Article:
Revenge of the working stiffs? We’ve probably all fantasised about seeking revenge on our unsympathetic and cruel bosses. But now we get the chance to vicariously experience our various revenge fantasies with this male variation on Nine To Five. Horrible Bosses deals with three harassed, bullied and verbally abused workers who decide to kill their overbearing and cruel bosses.
Nick (Jason Bateman), Dale (Charlie Day) and Kurt (Jason Sudeikis) are best friends who have known each other since school. Kurt seems to be the only one who really enjoys his job, while the other two continually whinge about their overbearing and horrible bosses. Nick is a conscientious office clerk and seems on the fast track to promotion to Vice President in Charge of Sales. But his dictatorial and mercurial boss Dave Harken (Kevin Spacey) delights in cruelly tormenting Nick, and then denies him his much-deserved promotion. Dale works as a dental assistant for the slutty, predatory nymphomaniac Dr Julia Harris (Jennifer Aniston cast against type), who teases him on a daily basis with her innuendo and overt harassment. And Kurt works for a chemical company, which is run by a benevolent boss in Jack Pellit (a cameo appearance from Donald Sutherland). But when Jack dies of a heart attack, his debauched coke head son Bobby (an almost unrecognisable Colin Farrell) takes over. Bobby has little interest in running the company, and even asks Kurt to fire all the fat people, because he hates the sight of them.
Over drinks one night, the three friends jokingly decide that they need to kill their bosses. At first they attempt to hire a hitman. They seek help and advice from the wonderfully named Dean “Motherfucker” Jones (Jamie Foxx), a sleazy hit man they meet in the worst bar in town. Taking their cues from the Hitchcock classic Strangers On A Train, which they amusingly mix up with the Danny De Vito/Billy Crystal comedy Throw Momma From The Train, they hit on a plan to kill each other’s boss, so as to deflect suspicion away from themselves. But as is to be expected, things do not go smoothly, and the three inept would be killers find themselves out of their depth, much like the protagonists in the fabulous Ealing comedy The Ladykillers, etc.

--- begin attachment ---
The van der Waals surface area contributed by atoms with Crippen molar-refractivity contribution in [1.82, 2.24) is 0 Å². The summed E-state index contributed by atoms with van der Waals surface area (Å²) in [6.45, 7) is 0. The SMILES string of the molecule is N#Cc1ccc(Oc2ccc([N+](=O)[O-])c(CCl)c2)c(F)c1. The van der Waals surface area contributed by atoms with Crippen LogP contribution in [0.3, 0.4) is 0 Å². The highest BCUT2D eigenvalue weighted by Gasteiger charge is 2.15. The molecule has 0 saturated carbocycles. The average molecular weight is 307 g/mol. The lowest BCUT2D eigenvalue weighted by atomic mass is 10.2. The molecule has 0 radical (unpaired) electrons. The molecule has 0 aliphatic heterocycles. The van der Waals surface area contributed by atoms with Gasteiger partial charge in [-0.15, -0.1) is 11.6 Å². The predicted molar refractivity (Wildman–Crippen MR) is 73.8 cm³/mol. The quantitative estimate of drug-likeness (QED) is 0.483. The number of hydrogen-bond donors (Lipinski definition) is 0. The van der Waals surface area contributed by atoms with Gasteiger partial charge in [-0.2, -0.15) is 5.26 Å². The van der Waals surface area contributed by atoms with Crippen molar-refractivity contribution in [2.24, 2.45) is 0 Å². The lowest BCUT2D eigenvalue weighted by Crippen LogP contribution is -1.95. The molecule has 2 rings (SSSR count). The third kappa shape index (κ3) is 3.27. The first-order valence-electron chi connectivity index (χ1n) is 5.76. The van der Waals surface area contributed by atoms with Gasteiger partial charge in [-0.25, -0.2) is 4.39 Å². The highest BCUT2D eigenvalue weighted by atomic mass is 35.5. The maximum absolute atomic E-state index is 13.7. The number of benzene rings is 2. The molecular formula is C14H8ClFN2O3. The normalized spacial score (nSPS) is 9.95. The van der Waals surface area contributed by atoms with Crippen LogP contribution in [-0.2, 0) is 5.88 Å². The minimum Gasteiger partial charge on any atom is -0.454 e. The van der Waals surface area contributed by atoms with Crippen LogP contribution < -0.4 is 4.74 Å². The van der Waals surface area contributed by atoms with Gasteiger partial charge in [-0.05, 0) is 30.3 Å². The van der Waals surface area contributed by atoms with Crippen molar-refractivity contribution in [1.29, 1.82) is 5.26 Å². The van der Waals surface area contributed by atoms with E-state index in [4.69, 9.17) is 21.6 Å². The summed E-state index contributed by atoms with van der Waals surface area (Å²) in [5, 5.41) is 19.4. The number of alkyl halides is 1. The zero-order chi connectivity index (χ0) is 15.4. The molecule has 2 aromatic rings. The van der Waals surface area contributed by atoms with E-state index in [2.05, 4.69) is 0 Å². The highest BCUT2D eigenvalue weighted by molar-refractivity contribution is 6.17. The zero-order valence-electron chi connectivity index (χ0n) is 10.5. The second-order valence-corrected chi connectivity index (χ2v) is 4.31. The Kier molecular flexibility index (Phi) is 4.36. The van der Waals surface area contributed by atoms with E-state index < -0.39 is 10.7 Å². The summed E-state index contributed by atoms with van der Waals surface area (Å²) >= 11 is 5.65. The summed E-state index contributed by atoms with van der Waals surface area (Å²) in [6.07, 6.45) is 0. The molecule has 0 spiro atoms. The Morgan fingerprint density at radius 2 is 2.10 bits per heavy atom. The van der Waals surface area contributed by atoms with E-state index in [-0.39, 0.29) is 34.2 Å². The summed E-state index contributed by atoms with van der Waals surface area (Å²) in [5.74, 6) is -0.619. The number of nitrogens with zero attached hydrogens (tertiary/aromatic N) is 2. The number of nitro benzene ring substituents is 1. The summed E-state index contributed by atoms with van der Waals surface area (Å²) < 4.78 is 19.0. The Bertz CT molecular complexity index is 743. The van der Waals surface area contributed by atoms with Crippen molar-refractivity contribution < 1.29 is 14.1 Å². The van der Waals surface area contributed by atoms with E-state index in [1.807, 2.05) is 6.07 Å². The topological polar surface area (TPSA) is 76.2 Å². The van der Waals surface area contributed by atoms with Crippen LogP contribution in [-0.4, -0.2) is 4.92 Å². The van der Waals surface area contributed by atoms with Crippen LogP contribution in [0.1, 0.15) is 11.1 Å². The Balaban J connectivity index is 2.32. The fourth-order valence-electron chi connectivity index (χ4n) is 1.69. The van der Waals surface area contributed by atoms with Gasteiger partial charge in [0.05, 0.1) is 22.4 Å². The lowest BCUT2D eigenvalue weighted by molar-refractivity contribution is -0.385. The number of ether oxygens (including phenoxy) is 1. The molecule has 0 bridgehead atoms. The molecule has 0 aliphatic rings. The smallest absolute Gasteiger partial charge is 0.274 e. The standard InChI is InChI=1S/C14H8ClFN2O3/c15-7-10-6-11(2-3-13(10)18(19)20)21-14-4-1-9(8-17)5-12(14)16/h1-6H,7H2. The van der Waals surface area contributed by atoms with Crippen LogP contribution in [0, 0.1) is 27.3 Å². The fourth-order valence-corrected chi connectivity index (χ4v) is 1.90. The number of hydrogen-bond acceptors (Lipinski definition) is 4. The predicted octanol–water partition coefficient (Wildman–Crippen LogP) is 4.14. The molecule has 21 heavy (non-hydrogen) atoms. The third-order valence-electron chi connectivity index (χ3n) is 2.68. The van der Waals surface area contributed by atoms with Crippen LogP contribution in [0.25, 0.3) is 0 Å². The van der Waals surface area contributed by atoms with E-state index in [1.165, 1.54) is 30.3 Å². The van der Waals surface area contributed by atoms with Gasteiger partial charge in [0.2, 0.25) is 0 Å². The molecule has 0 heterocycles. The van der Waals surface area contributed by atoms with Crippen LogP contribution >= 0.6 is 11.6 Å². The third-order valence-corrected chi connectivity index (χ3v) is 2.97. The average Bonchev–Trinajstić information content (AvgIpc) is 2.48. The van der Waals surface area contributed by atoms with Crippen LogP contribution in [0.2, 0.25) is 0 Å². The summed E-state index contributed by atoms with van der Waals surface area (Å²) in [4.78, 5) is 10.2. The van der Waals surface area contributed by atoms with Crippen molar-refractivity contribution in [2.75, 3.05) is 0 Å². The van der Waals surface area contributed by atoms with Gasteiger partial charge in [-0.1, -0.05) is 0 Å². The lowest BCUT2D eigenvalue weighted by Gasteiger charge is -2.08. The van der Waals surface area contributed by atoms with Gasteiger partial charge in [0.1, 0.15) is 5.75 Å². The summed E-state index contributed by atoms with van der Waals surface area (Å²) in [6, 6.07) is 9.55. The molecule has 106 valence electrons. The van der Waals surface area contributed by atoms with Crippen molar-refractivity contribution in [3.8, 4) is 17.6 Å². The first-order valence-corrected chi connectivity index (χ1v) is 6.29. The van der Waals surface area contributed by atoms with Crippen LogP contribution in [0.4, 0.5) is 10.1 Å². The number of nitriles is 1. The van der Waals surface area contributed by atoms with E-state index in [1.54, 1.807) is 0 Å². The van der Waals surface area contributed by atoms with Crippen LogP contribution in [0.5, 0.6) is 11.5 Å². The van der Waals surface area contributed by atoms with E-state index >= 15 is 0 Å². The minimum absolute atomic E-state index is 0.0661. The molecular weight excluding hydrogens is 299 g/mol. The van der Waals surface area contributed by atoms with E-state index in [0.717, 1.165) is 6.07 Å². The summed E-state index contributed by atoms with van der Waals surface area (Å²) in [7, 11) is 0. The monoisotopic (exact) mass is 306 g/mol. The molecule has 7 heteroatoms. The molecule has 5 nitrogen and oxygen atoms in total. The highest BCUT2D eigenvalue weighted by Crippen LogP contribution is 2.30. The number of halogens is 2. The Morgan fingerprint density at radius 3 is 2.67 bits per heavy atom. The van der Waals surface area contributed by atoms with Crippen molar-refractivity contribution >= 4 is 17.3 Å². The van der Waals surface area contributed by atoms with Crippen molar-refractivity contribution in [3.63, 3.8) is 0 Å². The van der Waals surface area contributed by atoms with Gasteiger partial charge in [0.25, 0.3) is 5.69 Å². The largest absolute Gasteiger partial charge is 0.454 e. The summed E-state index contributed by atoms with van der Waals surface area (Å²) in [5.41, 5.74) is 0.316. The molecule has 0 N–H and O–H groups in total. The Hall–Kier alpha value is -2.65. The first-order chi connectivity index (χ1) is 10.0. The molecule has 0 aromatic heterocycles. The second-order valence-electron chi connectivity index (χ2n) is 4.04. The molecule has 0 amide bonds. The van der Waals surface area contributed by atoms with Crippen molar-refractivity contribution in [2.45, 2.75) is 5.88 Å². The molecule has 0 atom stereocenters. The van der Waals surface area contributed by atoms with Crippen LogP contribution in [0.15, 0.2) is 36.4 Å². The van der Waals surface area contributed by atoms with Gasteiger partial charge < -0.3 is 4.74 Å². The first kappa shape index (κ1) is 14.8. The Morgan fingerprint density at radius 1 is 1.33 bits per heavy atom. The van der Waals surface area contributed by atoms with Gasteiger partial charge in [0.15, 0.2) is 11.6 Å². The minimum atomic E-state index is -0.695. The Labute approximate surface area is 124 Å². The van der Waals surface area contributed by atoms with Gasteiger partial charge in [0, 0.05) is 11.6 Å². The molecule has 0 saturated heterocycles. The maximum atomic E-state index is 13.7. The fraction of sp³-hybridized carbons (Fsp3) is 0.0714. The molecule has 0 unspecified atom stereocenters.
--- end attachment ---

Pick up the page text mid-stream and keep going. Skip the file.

Horrible Bosses is an amusing black comedy filled with some very funny situations and deft one-liners. The writers come from a background in television, but they give the film the same crass dialogue, raunchy adult flavoured humour and male bonding of audience pleasing films like The Hangover, etc. Michael Markowitz is a producer and writer for tv sitcoms like Becker, etc. This is the first feature script from actor turned writer John Francis Daley, who has written for Bones, etc. Tv producer and writer Jonathan M Goldstein is best known for S**t My Dad Says and The New Adventures Of Old Christine, etc. Director Seth Gordon is better known for films like The King Of Kong, etc, but he comes from a background in television comedy, working on shows like the US version of The Office, etc. He handles the material here with a sure hand, and he knows how to extract laughs from the crisp script. He also brings a wonderful energy to the material. That the film’s happy ending falls a little flat and seems forced is the main let down to what has been an otherwise very enjoyable comedy.
The film benefits from a solid cast, and the three leads work well together and develop a rapport that adds to the film. Bateman is enjoying something of a purple patch career-wise at the moment, with roles in edgy, subversive independent black comedies like Juno and Extract, as well as mainstream comedies with a raunchy edge like The Switch and the up coming role swap comedy The Change-Up. He plays the put upon everyman well. Day, from tv series It’s Always Sunny in Philadelphia, is amusing as the comically inept and naive Dale with his whiny voice and cowed manner.
But it is the three veteran actors playing the bosses from hell that draw the biggest laughs. Spacey seems to be reprising his ego-driven movie studio executive from Swimming With Sharks here as the cruel, paranoid and manipulative Hansen. Aniston seems to relish her role here playing against type and breaking away from the familiar confines of saccharine romantic comedies. Hidden beneath a pot belly and a horrid comb over, Farrell has the least screen time of the three bosses, but makes his character repellent and sleazy.